Investing.com - This week precious metal traders will closely monitor movements in the U.S. dollar, one of the biggest drivers for gold, with U.S.-China trade talks continuing in Washington and Federal Reserve minutes and U.S. economic reports on tap.
Both the U.S. and China reported progress in trade negotiations last week, but President Donald Trump said Friday that the talks were “very complicated" and that he might extend the March 1 deadline and keep tariffs on Chinese goods from rising.
U.S. duties on $200 billion worth of Chinese imports are set to rise from 10% to 25% if no deal is reached by the deadline.
The Fed on Wednesday is due to publish the minutes of its January meeting where its kept rates on hold and surprised markets by shifting to a more dovish stance on future rate hikes, citing subdued inflation and rising risks to global economic growth.
This week will also see speeches from a number of Fed officials, including New York Fed President John Williams and St. Louis Fed head James Bullard.
Market watchers will be looking ahead to Thursday’s durable goods report for an update on the health of the manufacturing sector, while a report on existing home sales the same day will give fresh insight into the housing sector, which lost momentum late last year amid higher interest rates and property prices.
Gold prices settled at the highest level in two weeks on Friday as indications of progress U.S.-China trade talks were seen as bullish for the yellow metal.
Gold futures ended up 0.83% at $1,324.75 on the Comex division of the New York Mercantile Exchange late Friday, after rising as high as $1,325.80 earlier.
While gold posted a small weekly gain, it was rangebound for most of the week, with gains on Friday stemmed by a rebound in stocks.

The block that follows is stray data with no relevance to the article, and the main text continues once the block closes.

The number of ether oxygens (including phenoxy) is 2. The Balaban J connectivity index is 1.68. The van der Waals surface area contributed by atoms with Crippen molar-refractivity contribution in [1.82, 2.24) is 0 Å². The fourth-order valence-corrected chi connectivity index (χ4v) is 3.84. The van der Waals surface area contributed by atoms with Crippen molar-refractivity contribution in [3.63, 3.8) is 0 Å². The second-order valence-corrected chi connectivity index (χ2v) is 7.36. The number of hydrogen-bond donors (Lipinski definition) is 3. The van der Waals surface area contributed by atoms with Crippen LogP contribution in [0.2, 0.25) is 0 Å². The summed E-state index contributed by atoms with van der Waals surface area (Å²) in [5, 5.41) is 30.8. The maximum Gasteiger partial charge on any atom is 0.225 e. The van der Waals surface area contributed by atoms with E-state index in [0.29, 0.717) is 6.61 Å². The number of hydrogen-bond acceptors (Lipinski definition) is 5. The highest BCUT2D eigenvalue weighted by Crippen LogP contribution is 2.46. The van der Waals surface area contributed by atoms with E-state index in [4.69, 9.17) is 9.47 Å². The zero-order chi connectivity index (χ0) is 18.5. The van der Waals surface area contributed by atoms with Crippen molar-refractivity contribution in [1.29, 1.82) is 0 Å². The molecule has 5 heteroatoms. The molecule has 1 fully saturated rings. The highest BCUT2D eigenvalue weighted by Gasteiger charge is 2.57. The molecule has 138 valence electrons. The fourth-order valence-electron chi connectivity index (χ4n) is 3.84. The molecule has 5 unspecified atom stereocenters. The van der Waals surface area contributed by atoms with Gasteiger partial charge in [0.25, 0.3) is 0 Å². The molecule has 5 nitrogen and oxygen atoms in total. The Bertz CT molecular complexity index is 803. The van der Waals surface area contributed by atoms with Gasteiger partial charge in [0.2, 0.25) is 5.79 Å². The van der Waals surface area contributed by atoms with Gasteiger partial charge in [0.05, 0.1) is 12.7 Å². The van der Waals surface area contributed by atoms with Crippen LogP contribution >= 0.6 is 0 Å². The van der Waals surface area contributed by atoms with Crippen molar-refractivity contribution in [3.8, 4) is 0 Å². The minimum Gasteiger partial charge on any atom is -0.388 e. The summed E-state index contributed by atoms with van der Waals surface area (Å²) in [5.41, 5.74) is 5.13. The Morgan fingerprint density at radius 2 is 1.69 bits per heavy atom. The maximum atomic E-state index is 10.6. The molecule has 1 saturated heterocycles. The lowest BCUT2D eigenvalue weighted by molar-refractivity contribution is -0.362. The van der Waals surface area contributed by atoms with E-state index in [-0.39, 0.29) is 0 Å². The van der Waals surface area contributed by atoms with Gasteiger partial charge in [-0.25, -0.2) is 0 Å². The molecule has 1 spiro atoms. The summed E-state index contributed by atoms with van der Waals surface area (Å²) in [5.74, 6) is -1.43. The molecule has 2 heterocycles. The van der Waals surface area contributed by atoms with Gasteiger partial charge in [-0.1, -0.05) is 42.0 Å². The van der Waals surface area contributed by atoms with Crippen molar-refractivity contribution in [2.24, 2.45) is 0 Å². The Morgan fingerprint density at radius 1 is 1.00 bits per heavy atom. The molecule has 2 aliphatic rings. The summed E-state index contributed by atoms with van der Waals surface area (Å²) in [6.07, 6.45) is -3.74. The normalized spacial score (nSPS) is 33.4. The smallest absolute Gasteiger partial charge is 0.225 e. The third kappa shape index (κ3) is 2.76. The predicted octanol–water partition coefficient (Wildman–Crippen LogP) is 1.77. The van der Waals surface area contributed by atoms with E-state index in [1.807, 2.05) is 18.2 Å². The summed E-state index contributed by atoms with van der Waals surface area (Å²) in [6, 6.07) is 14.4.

"Gold (price action) is like watching oil evaporate. The market is continually bearish at lows and bullish at highs with actual breaks infrequent," said Tai Wong, head of base and precious metals derivatives trading at BMO.
"The end of the (Fed) tightening cycle now looms which improves the overall backdrop for gold significantly. With the Fed on hold, there is less pressure for the rest of the globe to keep pace."
The metal gained 0.5% in the previous session after weak U.S. retail sales data added to concerns over slowing growth, which could prompt the Fed to hold interest rates steady for a while. Gold is highly sensitive to rising interest rates, as these increase the opportunity cost of holding non-yielding bullion.
"The world economy is slowing very rapidly and therefore monetary policy everywhere will be eased, so the outlook is a lot more inflationary, helping gold," said Alasdair Macleod, head of research at GoldMoney.com.
Elsewhere in metals trading, silver was up 1.46% to $15.75 a troy ounce, paring the week’s losses to 0.42%, for a second straight weekly decline.
Copper ended at $2.816, up 1.51% for the day but ended the week lower, snapping five weeks of gains.
Ahead of the coming week, Investing.com has compiled a list of significant events likely to affect the markets.
Monday, February 18
The U.K. is to publish industry data on house price inflation.
Financial markets in the U.S. will be closed for Washington’s Birthday, more widely known as President’s Day.
Tuesday, February 19
The Reserve Bank of Australia is to publish the minutes of its latest policy setting meeting.
The U.K. is to publish its monthly jobs report.
The ZEW Institute is to publish a report on German economic sentiment.
Wednesday, February 20
Australia is to publish data on the wage price index.
The Federal Reserve is to publish the minutes of its January rate setting meeting.
Thursday, February 21
Australia is to release its jobs report.
The euro zone is to release data on private sector business activity.
The European Central Bank is to publish its meeting minutes.
The U.S. is to release data on durable goods orders, jobless claims, existing home sales and manufacturing activity in the Philadelphia area.
Friday, February 22
The Ifo Institute is to publish a report on German business climate.
The euro zone is to release revised inflation data.
Canada is scheduled to produce data on retail sales.
ECB President Mario Draghi is to speak at an event in Bologna.
A number of Fed officials, including New York Fed President John Williams, St. Louis Fed head James Bullard and Fed Governors Randal Quarles and Richard Clarida are to speak at the U.S. Monetary Policy Forum, in New York.
-Reuters contributed to this report